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'We should have access to information at our fingertips' ' results of a mixed methods study of data availability and use by decision makers for HIV programs in Blantyre, Malawi

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BACKGROUND: Timely and high-quality data are key to maximizing the efficiency of HIV programmes. Decision makers need the right data at the right time to make informed decisions. However, data use for decision making in HIV programmes is poorly understood in Blantyre. We performed a data user study in Blantyre which mapped the key decisions, data, and the information systems decision-makers use for HIV prevention.
METHODS: We drew a sample of 71 decision makers. These people leverage data for policy, management, or delivery purposes. We deployed app-based questionnaires collecting both quantitative and qualitative information. We asked about their decisions, the indicators they use, and what HIV prevention services they focus on. We generated descriptive statistics and used thematic analysis to analyze qualitative data.
RESULTS: Respondents came from civil society (42%), government (38%), and private sector (20%) and represented a variety of organizational levels including the city or district (37%), national (25%), community (23%) and facility (15%). The program areas that most frequently reported for decision making included condoms (54%), adolescent girls and young women (AGYW) (48%), and both STIs and HIV treatment (44% each). Paper based sources such as reports (54%) and registries (49%) were most commonly used while the District Health Information System (or DHIS) was the most commonly used digital data source (28%). Although over 1,000 indicators were reported as available, decision-makers reported using only 93 to support their work. Thematic analyses indicated digital literacy, access to digital systems, and availability of data are critical challenges that hinder data-driven decision making. The community-level was commonly reported as needing capacity building as a data collector as was the facility-level.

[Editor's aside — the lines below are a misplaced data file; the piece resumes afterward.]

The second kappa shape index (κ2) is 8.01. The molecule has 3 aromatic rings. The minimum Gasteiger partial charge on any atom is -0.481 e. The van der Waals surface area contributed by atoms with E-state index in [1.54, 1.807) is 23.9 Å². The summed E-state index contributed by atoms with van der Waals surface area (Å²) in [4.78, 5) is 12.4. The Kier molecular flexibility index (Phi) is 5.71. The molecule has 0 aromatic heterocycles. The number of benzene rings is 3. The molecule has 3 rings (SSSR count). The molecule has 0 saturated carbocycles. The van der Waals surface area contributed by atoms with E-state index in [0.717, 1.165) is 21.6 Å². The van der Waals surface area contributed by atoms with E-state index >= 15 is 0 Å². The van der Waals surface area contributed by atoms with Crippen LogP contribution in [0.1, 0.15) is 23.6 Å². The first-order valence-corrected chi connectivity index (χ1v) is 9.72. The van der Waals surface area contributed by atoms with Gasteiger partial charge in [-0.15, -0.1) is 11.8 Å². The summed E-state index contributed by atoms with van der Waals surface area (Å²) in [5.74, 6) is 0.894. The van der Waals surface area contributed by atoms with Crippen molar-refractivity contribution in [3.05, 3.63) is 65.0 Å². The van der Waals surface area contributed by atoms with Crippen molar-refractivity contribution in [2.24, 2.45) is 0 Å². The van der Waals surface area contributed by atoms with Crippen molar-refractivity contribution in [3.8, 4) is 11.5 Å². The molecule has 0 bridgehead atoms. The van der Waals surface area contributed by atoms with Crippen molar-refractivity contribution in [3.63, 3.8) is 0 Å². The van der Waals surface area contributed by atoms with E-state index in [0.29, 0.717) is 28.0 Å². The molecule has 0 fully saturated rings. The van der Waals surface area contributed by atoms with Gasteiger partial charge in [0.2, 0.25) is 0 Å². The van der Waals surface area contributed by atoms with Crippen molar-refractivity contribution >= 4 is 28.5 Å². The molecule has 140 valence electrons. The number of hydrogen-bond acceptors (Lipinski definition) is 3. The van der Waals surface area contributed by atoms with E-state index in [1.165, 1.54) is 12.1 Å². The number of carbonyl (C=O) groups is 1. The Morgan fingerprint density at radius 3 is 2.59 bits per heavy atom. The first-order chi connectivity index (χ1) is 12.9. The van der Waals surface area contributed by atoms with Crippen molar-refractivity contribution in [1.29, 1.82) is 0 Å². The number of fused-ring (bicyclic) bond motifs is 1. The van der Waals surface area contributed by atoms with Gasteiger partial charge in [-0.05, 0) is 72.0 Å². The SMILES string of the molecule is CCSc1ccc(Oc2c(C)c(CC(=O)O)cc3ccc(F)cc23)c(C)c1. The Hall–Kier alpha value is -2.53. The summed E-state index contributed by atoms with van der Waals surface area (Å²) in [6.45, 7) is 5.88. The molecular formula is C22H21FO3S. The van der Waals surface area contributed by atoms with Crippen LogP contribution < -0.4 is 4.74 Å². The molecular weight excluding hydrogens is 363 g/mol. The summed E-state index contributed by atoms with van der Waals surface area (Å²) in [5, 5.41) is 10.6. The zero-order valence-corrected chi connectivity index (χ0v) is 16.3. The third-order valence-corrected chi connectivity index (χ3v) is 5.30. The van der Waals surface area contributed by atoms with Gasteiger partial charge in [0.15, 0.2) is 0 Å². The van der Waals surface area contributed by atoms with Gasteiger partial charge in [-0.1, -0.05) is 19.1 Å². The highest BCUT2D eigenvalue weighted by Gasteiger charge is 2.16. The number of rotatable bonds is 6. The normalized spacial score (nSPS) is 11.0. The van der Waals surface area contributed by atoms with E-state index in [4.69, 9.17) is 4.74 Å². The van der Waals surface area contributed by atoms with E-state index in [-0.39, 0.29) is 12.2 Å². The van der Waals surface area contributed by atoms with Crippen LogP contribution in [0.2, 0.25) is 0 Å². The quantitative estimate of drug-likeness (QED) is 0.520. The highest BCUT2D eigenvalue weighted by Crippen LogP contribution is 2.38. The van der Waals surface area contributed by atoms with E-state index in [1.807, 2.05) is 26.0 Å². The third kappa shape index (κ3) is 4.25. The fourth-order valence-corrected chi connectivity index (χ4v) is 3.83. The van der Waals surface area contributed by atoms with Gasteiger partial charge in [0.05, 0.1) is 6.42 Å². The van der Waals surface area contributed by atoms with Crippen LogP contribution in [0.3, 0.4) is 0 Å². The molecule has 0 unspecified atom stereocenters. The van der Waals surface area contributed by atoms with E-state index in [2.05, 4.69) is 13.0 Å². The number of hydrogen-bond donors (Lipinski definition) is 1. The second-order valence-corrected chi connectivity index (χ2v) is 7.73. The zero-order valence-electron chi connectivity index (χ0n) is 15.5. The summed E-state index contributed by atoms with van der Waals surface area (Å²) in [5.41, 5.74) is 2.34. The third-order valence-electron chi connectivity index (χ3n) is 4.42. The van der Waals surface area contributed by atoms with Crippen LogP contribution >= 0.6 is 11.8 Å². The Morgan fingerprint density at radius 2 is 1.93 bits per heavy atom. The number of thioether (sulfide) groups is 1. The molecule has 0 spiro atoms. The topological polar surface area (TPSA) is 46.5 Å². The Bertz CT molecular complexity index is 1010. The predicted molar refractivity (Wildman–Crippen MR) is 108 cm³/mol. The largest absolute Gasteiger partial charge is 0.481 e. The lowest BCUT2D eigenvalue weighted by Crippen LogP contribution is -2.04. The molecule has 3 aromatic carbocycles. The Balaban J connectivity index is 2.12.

CONCLUSIONS: A diverse sample of decision makers reported a complex picture of accessing and leveraging data for decisions. Improvements are needed in digital data collection, reporting, and analysis to meet the needs of decision makers. Capacity building in data collection should prioritize the community. Future refinement of routine data collection should focus on improving alignment of data needs of decision makers with available indicators. Further inquiry into the sufficiency and value of available and future data sources is needed.